Pain clinic

ME and fibromyalgia is a killer combination, and one that few people understand. As yet, there is no known cure, and in many instances no known cause. Some people, as I am able to do, can trace it back to a viral infection that had somehow screwed up the immune system, thus launching into a destructive loop of residual symptoms caused by the virus and attempts at a cure, which in turn sets off the residual symptoms… a crude description but you get the picture.

Both ME and fibro are cyclic by nature.
Take ME. One day will see me feeling able to leap tall buildings in a single bound (OK, perhaps I exaggerate but at least able to function on some level) – on another the act of moving into an upright position or staggering as far as the shower feels more than my bones, flesh and blood can hope to achieve.

And fibromyalgia pain is no easier to pin down. One day what is little more than a dull ache will be excruciating agony on the next, and peripatetic by nature; so that you never know where it is going to strike. This is a nerve pain that no amount of standard pain killers seem to tackle. Prescription drugs, on the other hand, often remove all ability to function as a human being: i.e. it’s like trying to function in a grey fog where the finger tips no longer feel and the brain no longer computes the simplest of things.

It is almost as if you are consulting Douglas Adams’s Hitchhikers Guide. It goes something like:
“Oh … someone is talking? Are they talking to me? I think they may be. What did they say? Something about … oh, hang on, let’s rewind that … ah, yes it was something like ‘Do you want a cup of tea’. Hm. Do I? Not sure. Tea? Hot beverage. Am I thirsty? Let’s see, yes … mmm … I think I may be. Open speech function – and what comes out is something along the lines of … err… what? Tea? — Oh — err — yeah … okay … err… Did someone mention tea?”

A thought process that you would usually take a split second suddenly requires ten seconds and more to compute. By which time the askee has either decided you are congenital idiot or else assumed you didn’t hear or worse, are being unspeakably rude in ignoring them and so they stomp off in a huff.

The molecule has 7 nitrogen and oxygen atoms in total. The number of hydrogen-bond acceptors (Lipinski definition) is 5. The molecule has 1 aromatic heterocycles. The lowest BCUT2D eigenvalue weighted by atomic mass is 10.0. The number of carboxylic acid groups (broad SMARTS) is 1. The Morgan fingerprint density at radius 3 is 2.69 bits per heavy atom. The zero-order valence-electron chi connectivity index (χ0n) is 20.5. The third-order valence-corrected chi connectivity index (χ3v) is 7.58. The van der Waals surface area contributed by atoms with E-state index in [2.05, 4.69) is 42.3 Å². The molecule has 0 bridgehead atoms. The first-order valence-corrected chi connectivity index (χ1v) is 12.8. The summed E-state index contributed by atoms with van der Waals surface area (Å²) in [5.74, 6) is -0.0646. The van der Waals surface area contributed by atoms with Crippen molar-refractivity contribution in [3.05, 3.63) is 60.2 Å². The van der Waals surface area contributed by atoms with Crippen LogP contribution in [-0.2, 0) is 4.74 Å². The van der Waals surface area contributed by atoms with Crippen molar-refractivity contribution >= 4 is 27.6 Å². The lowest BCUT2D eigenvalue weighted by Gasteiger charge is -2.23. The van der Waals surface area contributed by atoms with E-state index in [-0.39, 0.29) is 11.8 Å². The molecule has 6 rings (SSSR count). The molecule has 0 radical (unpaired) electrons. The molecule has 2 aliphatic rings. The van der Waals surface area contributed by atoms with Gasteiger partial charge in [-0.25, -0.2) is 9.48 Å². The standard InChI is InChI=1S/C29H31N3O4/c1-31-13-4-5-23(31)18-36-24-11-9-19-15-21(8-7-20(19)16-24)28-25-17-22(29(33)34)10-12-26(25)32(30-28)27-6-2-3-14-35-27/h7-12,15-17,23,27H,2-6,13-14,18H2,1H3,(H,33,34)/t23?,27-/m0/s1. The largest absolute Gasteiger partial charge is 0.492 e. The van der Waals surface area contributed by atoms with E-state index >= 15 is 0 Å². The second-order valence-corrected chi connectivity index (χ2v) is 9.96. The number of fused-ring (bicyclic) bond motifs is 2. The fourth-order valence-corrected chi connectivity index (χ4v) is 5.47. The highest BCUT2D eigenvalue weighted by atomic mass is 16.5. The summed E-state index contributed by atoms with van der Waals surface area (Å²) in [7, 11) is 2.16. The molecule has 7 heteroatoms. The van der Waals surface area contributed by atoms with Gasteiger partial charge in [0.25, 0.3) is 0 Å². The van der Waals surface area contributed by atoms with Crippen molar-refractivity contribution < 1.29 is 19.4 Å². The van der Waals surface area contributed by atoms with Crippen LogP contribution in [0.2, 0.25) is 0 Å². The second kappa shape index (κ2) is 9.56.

I would not like to say that all who suffer with these ailments have the same reactions to medication that I do. It does vary hugely from one person to another. I have been told that I am one of the rare few who do not metabolise drugs well, hence why my reactions to them are extreme. People, I was told, pay good money for the same kind of result. Phooey on that, I say. Lucky them. I would much rather be a little more ‘normal’ and retain the powers of coherent thought; after all, it is a rather necessary part of being a writer.

A while ago, with no answers of any import available from the NHS, I consulted a private specialist at the local Nuffield Institute. The basic crux of his diagnosis was that those who acquired ME were invariably high-functioning people who lived very busy, high-stress lives that resulted in their ill health: so much for the flattery. He then informed me, rather grandly and in not so many words, that this was a form of what used to be known as ‘burn out’. His only treatment plan was CBT (Cognitive Behaviour Therapy), which I had already been offered via the NHS with no appreciable improvement in my general well being.

Now I can see the logic of CBT. As a Reiki Master I know that the mind can and does have a huge effect on physical health. Sadly, CBT also has the unwarranted reputation of placing ME and fibro into mental health slots – when in fact research is seeing increasing evidence for there being distinct immunological/chemical causes. But that is another matter. That is food for another rant entirely.

My point here is that I have an appointment at a pain clinic tomorrow and the cynic in me does not hold out much hope. But I shall go because you never know … some bright shining beacon may have an answer that can give me my life back.


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